Why does composting matter at all?
Why should gardeners learn how to compost?
Here are 7 reasons why you should really be composting – even if you don’t feel like you have the time or space…
1. Food Quality – Strategic Composting for Better Crops & Better Food.
The first thing that comes to mind when people ask me about this is… Where your food comes from & knowing your farmer.
I visit many farms — some that say they are “organic,” but you have to ask yourself, what do they mean when they say “organic?”
To me, “organic” means being able to create your own (or support others making) fertilizer from responsibly sourced organic material, not using chemical fertilizers, pesticides, or herbicides, managing the weeds by pulling them, promoting diversity and life within the soil, and also not using genetically modified crops.
The reality of organic farming is that most do not have a compost pile. They are not composting material from the farm, but getting compost and fertilizer from somewhere else that is less than responsibly sourced.
“You are what you eat… and what you eat eats.”
If you value organic and you wanna learn how to grow your food, your first step needs to be to learn how to grow your soil. If you learn how to grow your soil then you learn how to grow yourself because growing yourself is based on what you eat and what you eat eats. In order to grow ourselves via our food, our food needs something to grow itself. So we need to grow our food’s food — the soil, water, air, and light that our food “eats.”
Fertile soil (a main component of what our food “eats”) is built with rock material that has been broken down through creatures, erosion, sunlight, water… all these different things that break rock down and allow it to be mixed with organic matter, water, air, and the living creatures that help us in our gardens and farms. Rocks provide minerals for fertile soil.
What is soil made out of? Soil is basically made out of minerals, organic material, water and air.
In order to build a cubic-yard of living soil you need to have organic material. So how do you break organic material down? You compost it. You allow it to take the process that nature does of composting it, whether that’s through chemical thermophilic action or whether that’s through a living cold compost.
But why shouldn’t gardeners just get it from the landfill, or buy compost from the hardware store? Why should they be building it themselves?
Why should you buy compost when you could just be building it yourself? (to answer a question with a question)
Perhaps you believe that you don’t have enough space?
Perhaps you believe it’s inconvenient?
And if these are the questions you’re asking yourself, perhaps you should be buying your compost from someone else, but you can still be responsible enough and arm yourself with the knowledge to make sure that they’re doing it right.
If you buy it from someone else they can *say* what’s in it, but do you really know what’s in it?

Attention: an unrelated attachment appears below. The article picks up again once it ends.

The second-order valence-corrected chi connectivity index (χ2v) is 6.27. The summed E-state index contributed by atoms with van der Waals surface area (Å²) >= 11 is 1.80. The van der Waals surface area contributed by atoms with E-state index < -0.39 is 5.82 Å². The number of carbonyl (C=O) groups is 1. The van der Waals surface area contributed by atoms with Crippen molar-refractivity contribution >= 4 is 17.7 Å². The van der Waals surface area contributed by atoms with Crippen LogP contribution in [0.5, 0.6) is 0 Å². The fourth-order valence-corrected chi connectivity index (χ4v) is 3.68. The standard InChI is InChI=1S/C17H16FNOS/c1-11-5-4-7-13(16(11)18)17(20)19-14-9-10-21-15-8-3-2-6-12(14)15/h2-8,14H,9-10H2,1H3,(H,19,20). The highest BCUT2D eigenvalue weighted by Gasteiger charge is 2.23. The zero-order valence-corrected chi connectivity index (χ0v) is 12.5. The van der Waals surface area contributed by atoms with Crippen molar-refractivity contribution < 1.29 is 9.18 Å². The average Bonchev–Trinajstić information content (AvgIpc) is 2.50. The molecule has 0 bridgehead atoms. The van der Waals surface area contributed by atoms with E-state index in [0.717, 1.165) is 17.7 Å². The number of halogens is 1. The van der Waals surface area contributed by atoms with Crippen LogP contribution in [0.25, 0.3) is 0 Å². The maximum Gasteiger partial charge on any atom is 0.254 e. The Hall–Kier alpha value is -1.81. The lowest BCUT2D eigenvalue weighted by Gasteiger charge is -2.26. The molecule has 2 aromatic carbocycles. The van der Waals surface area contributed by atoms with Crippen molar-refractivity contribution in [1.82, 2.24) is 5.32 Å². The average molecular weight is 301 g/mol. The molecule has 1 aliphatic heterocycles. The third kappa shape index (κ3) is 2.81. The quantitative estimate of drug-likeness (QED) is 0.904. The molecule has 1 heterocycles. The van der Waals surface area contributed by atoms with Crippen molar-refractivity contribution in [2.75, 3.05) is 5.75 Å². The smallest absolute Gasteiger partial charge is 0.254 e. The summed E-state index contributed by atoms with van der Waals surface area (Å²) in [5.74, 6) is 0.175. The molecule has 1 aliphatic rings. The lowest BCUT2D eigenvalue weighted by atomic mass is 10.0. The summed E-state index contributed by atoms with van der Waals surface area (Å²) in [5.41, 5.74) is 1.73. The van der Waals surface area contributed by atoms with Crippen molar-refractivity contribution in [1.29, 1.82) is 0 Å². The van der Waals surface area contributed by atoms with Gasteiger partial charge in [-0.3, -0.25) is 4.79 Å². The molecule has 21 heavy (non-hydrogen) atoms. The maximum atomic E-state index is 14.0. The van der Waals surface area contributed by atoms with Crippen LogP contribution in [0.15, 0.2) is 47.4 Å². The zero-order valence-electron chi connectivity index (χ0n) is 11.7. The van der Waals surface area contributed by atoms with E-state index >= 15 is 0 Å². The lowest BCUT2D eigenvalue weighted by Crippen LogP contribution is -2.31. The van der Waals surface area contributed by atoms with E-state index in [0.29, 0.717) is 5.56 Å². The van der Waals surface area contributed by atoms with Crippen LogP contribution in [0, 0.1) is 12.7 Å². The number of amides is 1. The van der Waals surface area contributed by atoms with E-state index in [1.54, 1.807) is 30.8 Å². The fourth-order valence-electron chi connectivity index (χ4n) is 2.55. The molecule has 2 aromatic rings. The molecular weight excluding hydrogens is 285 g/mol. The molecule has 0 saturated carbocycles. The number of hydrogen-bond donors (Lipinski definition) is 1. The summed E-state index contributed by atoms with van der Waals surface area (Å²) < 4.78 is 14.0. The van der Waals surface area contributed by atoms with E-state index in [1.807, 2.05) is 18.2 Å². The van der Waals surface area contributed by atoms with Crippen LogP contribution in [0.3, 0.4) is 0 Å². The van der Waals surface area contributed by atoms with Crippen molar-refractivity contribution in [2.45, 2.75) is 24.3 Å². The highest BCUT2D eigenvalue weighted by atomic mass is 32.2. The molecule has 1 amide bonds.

Where did they source what’s in it?
Those are questions to ask yourself.
A lot of the time you go to the store and you’ll be buying some “organic” fertilizer and it’s made of manure, or ground up bones, blood, and creatures that have died from the bad conditions from horrifically-farmed chicken factories (or any of the other animal slaughtering industries). This also happens with creatures scraped from the bottom of our oceans, taking advantage of islands for their bat guano, just for a few examples of a whole list of irresponsibly sourced “organic” fertilizers.
That’s not organic to me!
When you’re feeding animals GMO crops and everything else under the sun – hormones and antibiotics, and just giving it a cruel life… that doesn’t seem to me to be organic or anything you’d want to put in your garden to feed the food that feeds your family.
The idea of being able to grow your food means you’re able to grow your soil.
Being able to grow your soil means you need to be composting! You can buy someone else’s compost (when you properly interview them on their methods and view their farm and feel really good about who you’re buying compost from) and mix it with mineral material, air and water — Yes, you can grow soil that way, but the whole idea of taking it into your own hands means you know exactly what’s in it and exactly what you’re going to get out of it. You have these control measures to empower yourself. It’s sort of like cooking from scratch.
2. Green Waste / Yard Waste: They only call it “waste” if you waste it.
Stuff that would normally be wasted and go to the landfill, like leaves, grass clippings, weeds… Many people call that “green waste.” We call it green waste because you’re wasting it.
Instead of wasting it by collecting it in those big “green waste” bags, and leaving them on the curb every week… you can utilize it as awesome green material for composting and building soil!
This also applies to your paper scraps. Why send all of your paper towels, scrap paper, cardboard… to the dump when it can be building soil for your garden?